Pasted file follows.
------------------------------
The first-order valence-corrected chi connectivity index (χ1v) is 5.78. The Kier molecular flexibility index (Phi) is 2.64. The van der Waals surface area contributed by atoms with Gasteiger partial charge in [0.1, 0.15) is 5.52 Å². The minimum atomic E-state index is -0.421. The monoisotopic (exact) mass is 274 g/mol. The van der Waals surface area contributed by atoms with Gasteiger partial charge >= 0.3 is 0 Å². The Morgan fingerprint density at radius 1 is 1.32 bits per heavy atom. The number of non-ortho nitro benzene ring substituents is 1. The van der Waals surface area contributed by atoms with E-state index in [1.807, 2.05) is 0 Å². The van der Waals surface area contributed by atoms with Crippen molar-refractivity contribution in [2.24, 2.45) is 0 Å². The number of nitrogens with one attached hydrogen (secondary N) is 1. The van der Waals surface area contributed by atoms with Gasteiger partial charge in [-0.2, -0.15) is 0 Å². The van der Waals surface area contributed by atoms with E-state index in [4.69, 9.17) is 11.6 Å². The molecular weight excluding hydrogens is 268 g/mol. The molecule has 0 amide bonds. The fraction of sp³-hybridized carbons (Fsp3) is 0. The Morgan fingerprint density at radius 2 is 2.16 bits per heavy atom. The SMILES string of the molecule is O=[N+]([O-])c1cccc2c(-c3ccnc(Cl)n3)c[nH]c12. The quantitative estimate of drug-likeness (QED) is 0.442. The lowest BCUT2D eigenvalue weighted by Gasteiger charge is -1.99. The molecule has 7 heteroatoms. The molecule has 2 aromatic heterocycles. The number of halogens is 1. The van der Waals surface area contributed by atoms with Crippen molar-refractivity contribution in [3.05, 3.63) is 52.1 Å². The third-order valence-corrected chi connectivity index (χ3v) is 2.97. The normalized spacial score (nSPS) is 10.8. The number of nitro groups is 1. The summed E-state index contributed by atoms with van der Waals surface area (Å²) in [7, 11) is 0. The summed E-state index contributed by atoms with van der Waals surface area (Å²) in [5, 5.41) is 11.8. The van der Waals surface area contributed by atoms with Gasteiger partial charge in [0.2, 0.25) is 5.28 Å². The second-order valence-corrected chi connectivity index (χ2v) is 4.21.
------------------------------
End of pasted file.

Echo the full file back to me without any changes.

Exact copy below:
The first-order valence-corrected chi connectivity index (χ1v) is 5.78. The Kier molecular flexibility index (Phi) is 2.64. The van der Waals surface area contributed by atoms with Gasteiger partial charge in [0.1, 0.15) is 5.52 Å². The minimum atomic E-state index is -0.421. The monoisotopic (exact) mass is 274 g/mol. The van der Waals surface area contributed by atoms with Gasteiger partial charge >= 0.3 is 0 Å². The Morgan fingerprint density at radius 1 is 1.32 bits per heavy atom. The number of non-ortho nitro benzene ring substituents is 1. The van der Waals surface area contributed by atoms with E-state index in [1.807, 2.05) is 0 Å². The van der Waals surface area contributed by atoms with Crippen molar-refractivity contribution in [2.24, 2.45) is 0 Å². The number of nitrogens with one attached hydrogen (secondary N) is 1. The van der Waals surface area contributed by atoms with Gasteiger partial charge in [-0.2, -0.15) is 0 Å². The van der Waals surface area contributed by atoms with E-state index in [4.69, 9.17) is 11.6 Å². The molecular weight excluding hydrogens is 268 g/mol. The molecule has 0 amide bonds. The fraction of sp³-hybridized carbons (Fsp3) is 0. The Morgan fingerprint density at radius 2 is 2.16 bits per heavy atom. The SMILES string of the molecule is O=[N+]([O-])c1cccc2c(-c3ccnc(Cl)n3)c[nH]c12. The quantitative estimate of drug-likeness (QED) is 0.442. The lowest BCUT2D eigenvalue weighted by Gasteiger charge is -1.99. The molecule has 7 heteroatoms. The molecule has 2 aromatic heterocycles. The number of halogens is 1. The van der Waals surface area contributed by atoms with Crippen molar-refractivity contribution in [3.05, 3.63) is 52.1 Å². The third-order valence-corrected chi connectivity index (χ3v) is 2.97. The normalized spacial score (nSPS) is 10.8. The number of nitro groups is 1. The summed E-state index contributed by atoms with van der Waals surface area (Å²) in [7, 11) is 0. The summed E-state index contributed by atoms with van der Waals surface area (Å²) in [5, 5.41) is 11.8. The van der Waals surface area contributed by atoms with Gasteiger partial charge in [0.2, 0.25) is 5.28 Å². The second-order valence-corrected chi connectivity index (χ2v) is 4.21.